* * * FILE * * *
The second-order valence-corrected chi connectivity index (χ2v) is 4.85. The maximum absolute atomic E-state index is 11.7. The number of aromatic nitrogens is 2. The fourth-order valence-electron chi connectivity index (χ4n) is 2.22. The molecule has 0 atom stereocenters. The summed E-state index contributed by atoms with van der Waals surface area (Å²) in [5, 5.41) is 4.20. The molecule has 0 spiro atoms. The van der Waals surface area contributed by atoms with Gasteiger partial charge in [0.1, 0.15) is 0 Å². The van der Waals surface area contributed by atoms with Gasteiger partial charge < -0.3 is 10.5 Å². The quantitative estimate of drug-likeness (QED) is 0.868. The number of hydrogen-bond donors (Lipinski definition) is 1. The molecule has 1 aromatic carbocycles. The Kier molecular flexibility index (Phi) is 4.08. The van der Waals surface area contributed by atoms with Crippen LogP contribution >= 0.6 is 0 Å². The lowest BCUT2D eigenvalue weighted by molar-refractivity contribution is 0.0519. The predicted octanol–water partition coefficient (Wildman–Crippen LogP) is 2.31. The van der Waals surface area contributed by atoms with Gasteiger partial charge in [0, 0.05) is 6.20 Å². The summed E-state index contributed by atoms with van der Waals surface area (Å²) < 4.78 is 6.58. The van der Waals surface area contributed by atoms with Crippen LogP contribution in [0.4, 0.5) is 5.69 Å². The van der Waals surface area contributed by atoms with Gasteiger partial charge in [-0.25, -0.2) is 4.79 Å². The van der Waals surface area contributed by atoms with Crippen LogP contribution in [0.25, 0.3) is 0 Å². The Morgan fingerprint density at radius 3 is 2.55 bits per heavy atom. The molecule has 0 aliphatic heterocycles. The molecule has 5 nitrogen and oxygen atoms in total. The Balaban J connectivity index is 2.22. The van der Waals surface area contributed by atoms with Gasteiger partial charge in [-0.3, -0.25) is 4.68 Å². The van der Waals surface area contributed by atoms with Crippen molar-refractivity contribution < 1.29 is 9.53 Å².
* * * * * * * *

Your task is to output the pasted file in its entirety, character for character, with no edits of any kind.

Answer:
The second-order valence-corrected chi connectivity index (χ2v) is 4.85. The maximum absolute atomic E-state index is 11.7. The number of aromatic nitrogens is 2. The fourth-order valence-electron chi connectivity index (χ4n) is 2.22. The molecule has 0 atom stereocenters. The summed E-state index contributed by atoms with van der Waals surface area (Å²) in [5, 5.41) is 4.20. The molecule has 0 spiro atoms. The van der Waals surface area contributed by atoms with Gasteiger partial charge in [0.1, 0.15) is 0 Å². The van der Waals surface area contributed by atoms with Gasteiger partial charge < -0.3 is 10.5 Å². The quantitative estimate of drug-likeness (QED) is 0.868. The number of hydrogen-bond donors (Lipinski definition) is 1. The molecule has 1 aromatic carbocycles. The Kier molecular flexibility index (Phi) is 4.08. The van der Waals surface area contributed by atoms with Crippen LogP contribution >= 0.6 is 0 Å². The lowest BCUT2D eigenvalue weighted by molar-refractivity contribution is 0.0519. The predicted octanol–water partition coefficient (Wildman–Crippen LogP) is 2.31. The van der Waals surface area contributed by atoms with Gasteiger partial charge in [0, 0.05) is 6.20 Å². The summed E-state index contributed by atoms with van der Waals surface area (Å²) < 4.78 is 6.58. The van der Waals surface area contributed by atoms with Crippen LogP contribution in [0.4, 0.5) is 5.69 Å². The van der Waals surface area contributed by atoms with Gasteiger partial charge in [-0.25, -0.2) is 4.79 Å². The van der Waals surface area contributed by atoms with Crippen LogP contribution in [0.25, 0.3) is 0 Å². The Morgan fingerprint density at radius 3 is 2.55 bits per heavy atom. The molecule has 0 aliphatic heterocycles. The molecule has 5 nitrogen and oxygen atoms in total. The Balaban J connectivity index is 2.22. The van der Waals surface area contributed by atoms with Gasteiger partial charge in [-0.3, -0.25) is 4.68 Å². The van der Waals surface area contributed by atoms with Crippen molar-refractivity contribution < 1.29 is 9.53 Å².